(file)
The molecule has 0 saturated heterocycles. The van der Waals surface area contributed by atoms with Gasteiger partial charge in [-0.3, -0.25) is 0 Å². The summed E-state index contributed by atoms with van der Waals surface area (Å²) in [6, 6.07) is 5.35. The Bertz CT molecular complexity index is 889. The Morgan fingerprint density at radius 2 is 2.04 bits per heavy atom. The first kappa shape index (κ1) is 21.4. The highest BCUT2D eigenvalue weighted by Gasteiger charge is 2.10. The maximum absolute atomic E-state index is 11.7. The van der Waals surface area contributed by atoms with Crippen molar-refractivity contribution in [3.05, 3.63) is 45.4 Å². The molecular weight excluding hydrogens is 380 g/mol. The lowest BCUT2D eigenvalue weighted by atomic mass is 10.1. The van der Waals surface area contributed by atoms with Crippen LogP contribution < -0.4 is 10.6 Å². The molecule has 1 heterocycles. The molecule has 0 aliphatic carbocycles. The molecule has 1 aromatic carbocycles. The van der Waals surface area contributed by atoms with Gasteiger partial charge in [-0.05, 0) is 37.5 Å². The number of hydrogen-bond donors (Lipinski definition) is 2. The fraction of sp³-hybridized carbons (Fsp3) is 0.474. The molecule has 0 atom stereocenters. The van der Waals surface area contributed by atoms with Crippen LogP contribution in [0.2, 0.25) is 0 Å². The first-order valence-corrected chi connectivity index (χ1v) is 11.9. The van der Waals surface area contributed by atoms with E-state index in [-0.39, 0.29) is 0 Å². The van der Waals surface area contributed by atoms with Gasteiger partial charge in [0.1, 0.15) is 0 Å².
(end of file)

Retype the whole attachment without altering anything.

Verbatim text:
The molecule has 0 saturated heterocycles. The van der Waals surface area contributed by atoms with Gasteiger partial charge in [-0.3, -0.25) is 0 Å². The summed E-state index contributed by atoms with van der Waals surface area (Å²) in [6, 6.07) is 5.35. The Bertz CT molecular complexity index is 889. The Morgan fingerprint density at radius 2 is 2.04 bits per heavy atom. The first kappa shape index (κ1) is 21.4. The highest BCUT2D eigenvalue weighted by Gasteiger charge is 2.10. The maximum absolute atomic E-state index is 11.7. The van der Waals surface area contributed by atoms with Crippen molar-refractivity contribution in [3.05, 3.63) is 45.4 Å². The molecular weight excluding hydrogens is 380 g/mol. The lowest BCUT2D eigenvalue weighted by atomic mass is 10.1. The van der Waals surface area contributed by atoms with Crippen LogP contribution < -0.4 is 10.6 Å². The molecule has 1 heterocycles. The molecule has 0 aliphatic carbocycles. The molecule has 1 aromatic carbocycles. The van der Waals surface area contributed by atoms with Gasteiger partial charge in [-0.05, 0) is 37.5 Å². The number of hydrogen-bond donors (Lipinski definition) is 2. The fraction of sp³-hybridized carbons (Fsp3) is 0.474. The molecule has 0 atom stereocenters. The van der Waals surface area contributed by atoms with Crippen LogP contribution in [0.2, 0.25) is 0 Å². The first-order valence-corrected chi connectivity index (χ1v) is 11.9. The van der Waals surface area contributed by atoms with E-state index in [-0.39, 0.29) is 0 Å². The van der Waals surface area contributed by atoms with Gasteiger partial charge in [0.1, 0.15) is 0 Å².